I want to be playing at 1 am in a dark bar, in front of people who are indifferent to my existence. Said no musician ever.

When I moved to Raleigh, NC after leaving the military in 2016, I was in the market for work as a trumpet player. I got a call from a local bandleader (who's a friend of mine last I checked) asking if I'd be interested in subbing for a gig they had for a local church.

As you might expect, I was glad to get the work. And it turns out their band was short a trumpet player so I ended up agreeing to be a regular member.

To keep an already short story short, I quickly realized that this wasn't the gig for me. It's mainly a wedding and dance band. Playing stuff you'd have heard on Casey Casum's top 40 list every Sunday morning.

Don't get me wrong. They're a great band. One of the best in the Triangle area. I'm not sorry I took the gig, but suffice it to say I didn't last long.

The band liked me, and I liked them, but it just wasn't meant to be.

Yes, it was LOUD, but I got over that quickly. And I wasn't a fan of being on a stage watching drunk people get more drunk, fondling theirs and other people's wives, and generally indifferent to the fact that a bunch of great musicians are doing their thing.

I get it. It's the atmosphere. The band is there to create a certain environment, which we did really well.

But what got to me was the attitude of the band members themselves. They were part-time musicians with "real jobs." They would talk about musicians who had "made it" with almost disdain in their voice. Definitely more than a little bit of envy.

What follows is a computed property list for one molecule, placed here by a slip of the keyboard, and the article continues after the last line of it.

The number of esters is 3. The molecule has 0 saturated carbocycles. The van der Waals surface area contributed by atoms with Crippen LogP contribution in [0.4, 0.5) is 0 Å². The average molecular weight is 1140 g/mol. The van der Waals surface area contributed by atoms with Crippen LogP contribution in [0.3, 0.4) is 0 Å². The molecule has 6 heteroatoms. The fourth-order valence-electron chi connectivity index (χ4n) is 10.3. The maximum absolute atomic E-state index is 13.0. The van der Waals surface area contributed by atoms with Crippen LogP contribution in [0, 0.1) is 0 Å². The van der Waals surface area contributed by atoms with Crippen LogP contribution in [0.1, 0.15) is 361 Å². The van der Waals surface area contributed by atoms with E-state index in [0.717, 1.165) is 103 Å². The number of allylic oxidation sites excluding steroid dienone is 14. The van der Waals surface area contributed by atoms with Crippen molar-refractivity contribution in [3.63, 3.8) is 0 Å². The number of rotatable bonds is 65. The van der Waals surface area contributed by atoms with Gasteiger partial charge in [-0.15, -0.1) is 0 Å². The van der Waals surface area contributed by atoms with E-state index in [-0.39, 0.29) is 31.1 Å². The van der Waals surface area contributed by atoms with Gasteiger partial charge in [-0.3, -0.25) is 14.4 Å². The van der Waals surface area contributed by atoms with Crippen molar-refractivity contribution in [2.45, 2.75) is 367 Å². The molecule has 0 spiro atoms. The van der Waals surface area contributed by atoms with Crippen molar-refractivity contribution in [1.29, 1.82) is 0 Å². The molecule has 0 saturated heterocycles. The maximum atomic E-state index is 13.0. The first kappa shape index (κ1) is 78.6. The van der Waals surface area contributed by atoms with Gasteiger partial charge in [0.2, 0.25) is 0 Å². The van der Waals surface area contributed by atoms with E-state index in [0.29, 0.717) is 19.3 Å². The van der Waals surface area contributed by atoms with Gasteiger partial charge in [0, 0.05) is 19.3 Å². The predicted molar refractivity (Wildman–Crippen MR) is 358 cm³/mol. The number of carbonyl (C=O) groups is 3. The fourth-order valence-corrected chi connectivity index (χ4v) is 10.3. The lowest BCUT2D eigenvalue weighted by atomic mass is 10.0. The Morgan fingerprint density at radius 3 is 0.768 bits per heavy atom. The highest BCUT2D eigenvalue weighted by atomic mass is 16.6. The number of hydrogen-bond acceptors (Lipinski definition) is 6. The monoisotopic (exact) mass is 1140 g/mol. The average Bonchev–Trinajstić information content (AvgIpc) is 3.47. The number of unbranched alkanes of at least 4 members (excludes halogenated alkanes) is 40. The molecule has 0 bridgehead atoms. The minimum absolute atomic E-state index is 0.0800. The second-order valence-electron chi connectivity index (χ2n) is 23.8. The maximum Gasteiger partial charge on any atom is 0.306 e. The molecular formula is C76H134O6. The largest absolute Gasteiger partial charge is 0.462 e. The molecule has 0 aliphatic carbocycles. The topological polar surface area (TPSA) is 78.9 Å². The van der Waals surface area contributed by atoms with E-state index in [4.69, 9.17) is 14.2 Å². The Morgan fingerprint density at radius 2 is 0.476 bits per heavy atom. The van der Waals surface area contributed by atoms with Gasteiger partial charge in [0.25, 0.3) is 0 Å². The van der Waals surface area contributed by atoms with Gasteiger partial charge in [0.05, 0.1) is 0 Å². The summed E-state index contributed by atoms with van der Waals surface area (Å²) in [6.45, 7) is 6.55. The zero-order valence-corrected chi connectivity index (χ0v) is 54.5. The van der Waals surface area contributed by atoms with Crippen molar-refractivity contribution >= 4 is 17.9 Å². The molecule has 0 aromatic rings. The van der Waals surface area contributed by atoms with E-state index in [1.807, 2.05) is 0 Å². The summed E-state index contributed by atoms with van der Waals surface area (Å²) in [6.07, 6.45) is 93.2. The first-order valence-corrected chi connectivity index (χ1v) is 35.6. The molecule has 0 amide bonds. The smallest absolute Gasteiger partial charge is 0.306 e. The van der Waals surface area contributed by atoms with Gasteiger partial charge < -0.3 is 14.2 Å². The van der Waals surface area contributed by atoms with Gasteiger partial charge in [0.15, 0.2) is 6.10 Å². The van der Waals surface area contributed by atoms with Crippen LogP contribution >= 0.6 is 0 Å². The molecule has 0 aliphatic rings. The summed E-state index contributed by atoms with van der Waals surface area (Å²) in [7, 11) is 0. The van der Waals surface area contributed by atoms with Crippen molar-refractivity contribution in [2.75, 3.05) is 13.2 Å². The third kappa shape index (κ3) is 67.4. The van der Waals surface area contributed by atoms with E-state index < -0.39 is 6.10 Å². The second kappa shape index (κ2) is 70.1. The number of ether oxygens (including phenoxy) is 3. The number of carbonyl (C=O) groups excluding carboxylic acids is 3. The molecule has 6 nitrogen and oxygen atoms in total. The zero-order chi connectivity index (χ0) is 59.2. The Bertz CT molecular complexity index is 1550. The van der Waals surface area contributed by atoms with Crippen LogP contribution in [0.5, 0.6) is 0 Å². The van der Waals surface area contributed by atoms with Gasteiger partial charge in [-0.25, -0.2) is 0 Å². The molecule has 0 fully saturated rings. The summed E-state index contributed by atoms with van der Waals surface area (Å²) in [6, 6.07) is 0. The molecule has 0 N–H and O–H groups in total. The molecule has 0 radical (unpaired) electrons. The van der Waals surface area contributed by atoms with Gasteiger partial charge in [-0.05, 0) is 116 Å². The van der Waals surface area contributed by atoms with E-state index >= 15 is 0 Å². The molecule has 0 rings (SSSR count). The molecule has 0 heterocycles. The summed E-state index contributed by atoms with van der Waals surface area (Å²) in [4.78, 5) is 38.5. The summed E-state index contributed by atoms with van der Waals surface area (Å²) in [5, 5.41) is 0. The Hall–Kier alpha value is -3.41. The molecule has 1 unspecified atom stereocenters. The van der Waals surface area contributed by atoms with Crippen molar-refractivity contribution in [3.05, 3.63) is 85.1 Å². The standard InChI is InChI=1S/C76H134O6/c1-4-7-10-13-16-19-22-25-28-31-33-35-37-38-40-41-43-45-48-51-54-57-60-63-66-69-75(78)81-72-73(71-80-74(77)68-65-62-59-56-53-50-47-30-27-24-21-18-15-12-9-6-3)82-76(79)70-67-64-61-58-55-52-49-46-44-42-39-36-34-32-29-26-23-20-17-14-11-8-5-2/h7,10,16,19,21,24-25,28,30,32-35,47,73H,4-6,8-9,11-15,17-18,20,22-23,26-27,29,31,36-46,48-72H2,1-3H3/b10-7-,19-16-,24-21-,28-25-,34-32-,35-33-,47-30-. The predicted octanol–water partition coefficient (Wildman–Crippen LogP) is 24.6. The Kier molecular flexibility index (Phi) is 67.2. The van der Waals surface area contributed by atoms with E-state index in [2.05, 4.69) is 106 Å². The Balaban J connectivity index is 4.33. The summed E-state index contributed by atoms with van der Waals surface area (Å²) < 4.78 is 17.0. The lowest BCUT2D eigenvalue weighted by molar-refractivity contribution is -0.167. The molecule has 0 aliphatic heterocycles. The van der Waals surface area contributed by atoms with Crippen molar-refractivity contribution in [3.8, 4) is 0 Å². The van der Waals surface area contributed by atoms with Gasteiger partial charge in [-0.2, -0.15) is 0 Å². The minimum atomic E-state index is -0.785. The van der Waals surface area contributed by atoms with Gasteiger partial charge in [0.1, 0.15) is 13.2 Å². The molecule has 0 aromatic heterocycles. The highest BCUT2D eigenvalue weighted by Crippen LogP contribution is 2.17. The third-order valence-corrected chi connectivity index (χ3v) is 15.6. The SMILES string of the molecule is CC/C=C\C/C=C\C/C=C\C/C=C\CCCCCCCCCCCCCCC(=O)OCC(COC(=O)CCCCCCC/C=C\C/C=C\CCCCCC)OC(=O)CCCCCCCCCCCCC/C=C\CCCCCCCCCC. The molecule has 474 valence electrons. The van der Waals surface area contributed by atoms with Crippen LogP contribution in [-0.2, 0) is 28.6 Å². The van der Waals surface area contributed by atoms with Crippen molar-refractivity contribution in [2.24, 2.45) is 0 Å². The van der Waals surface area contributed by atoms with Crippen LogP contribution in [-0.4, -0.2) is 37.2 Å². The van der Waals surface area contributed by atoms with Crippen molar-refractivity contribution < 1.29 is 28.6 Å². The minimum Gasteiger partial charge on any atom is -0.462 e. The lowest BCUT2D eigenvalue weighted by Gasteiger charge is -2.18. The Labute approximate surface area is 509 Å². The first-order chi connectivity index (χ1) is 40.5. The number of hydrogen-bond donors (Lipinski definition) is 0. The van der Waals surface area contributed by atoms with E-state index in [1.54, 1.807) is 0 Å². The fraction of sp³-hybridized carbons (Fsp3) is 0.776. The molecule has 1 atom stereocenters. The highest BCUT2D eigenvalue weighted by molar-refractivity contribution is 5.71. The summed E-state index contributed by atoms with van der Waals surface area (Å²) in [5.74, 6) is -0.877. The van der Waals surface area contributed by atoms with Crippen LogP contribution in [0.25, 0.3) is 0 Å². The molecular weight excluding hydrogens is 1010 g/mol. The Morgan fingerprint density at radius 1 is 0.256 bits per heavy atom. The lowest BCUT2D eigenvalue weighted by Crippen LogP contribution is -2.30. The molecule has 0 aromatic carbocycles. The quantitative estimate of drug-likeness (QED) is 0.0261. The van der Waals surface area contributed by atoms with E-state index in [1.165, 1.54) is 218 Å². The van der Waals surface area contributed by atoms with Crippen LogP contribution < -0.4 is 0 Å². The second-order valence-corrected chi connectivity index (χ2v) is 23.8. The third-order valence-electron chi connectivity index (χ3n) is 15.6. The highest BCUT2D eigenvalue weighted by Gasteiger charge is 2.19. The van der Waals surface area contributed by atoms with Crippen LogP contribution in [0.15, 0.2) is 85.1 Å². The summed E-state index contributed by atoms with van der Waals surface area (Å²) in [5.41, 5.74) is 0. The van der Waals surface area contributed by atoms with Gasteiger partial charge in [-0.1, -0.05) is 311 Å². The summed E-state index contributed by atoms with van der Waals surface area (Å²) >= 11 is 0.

I decided that even though I liked them, I just couldn't be around that attitude if I was going to succeed as a MusicPreneur, even if it was just a couple of times per month.

My friends had settled. They decided that what they had was as good as it would ever be.

Playing for drunk people at weddings and festivals. In North Carolina.

I thought different. I knew there's more to being a musician than that.

Connecting with people who actually want to listen to you, not because you're the hired entertainment at a wedding or corporate party.

Sharing a message that changes people's lives via your music.

Building celebrity and authority in your niche.

Think this isn't possible for you? I hate to say it (I don't) but if that's your attitude, you're right.

But don't say it's not possible.

Just on the MusicPreneur podcast, there have been many people who have done exactly what I just described with their music.

Matt Steady, Across the Board, Richard Lynch come immediately to mind.

It is possible, and the tools and resources are readily available for anyone who's willing to do the work and take their lumps along the way.

Hear matt steady talk about finding meaning as a MusicPreneur

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